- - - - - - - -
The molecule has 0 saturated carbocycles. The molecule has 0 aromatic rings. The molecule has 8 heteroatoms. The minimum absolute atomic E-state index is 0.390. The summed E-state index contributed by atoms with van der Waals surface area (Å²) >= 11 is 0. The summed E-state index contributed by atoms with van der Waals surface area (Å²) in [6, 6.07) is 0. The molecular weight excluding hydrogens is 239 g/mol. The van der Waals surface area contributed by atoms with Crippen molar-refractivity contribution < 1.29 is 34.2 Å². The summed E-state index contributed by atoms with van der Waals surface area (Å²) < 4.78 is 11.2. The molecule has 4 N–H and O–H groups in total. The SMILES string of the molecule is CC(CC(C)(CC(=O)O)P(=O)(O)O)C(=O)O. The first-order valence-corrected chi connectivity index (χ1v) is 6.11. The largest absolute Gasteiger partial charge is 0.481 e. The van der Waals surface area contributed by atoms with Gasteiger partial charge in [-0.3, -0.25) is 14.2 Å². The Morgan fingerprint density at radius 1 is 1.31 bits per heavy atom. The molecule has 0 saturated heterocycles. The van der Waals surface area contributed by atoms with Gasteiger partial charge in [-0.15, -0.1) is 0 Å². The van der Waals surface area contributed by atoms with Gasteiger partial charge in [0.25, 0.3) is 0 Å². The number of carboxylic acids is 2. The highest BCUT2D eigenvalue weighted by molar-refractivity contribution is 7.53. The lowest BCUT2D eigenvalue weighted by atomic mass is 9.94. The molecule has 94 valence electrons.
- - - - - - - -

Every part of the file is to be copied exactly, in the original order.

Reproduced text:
The molecule has 0 saturated carbocycles. The molecule has 0 aromatic rings. The molecule has 8 heteroatoms. The minimum absolute atomic E-state index is 0.390. The summed E-state index contributed by atoms with van der Waals surface area (Å²) >= 11 is 0. The summed E-state index contributed by atoms with van der Waals surface area (Å²) in [6, 6.07) is 0. The molecular weight excluding hydrogens is 239 g/mol. The van der Waals surface area contributed by atoms with Crippen molar-refractivity contribution < 1.29 is 34.2 Å². The summed E-state index contributed by atoms with van der Waals surface area (Å²) < 4.78 is 11.2. The molecule has 4 N–H and O–H groups in total. The SMILES string of the molecule is CC(CC(C)(CC(=O)O)P(=O)(O)O)C(=O)O. The first-order valence-corrected chi connectivity index (χ1v) is 6.11. The largest absolute Gasteiger partial charge is 0.481 e. The van der Waals surface area contributed by atoms with Gasteiger partial charge in [-0.3, -0.25) is 14.2 Å². The Morgan fingerprint density at radius 1 is 1.31 bits per heavy atom. The molecule has 0 saturated heterocycles. The van der Waals surface area contributed by atoms with Gasteiger partial charge in [-0.15, -0.1) is 0 Å². The van der Waals surface area contributed by atoms with Gasteiger partial charge in [0.25, 0.3) is 0 Å². The number of carboxylic acids is 2. The highest BCUT2D eigenvalue weighted by molar-refractivity contribution is 7.53. The lowest BCUT2D eigenvalue weighted by atomic mass is 9.94. The molecule has 94 valence electrons.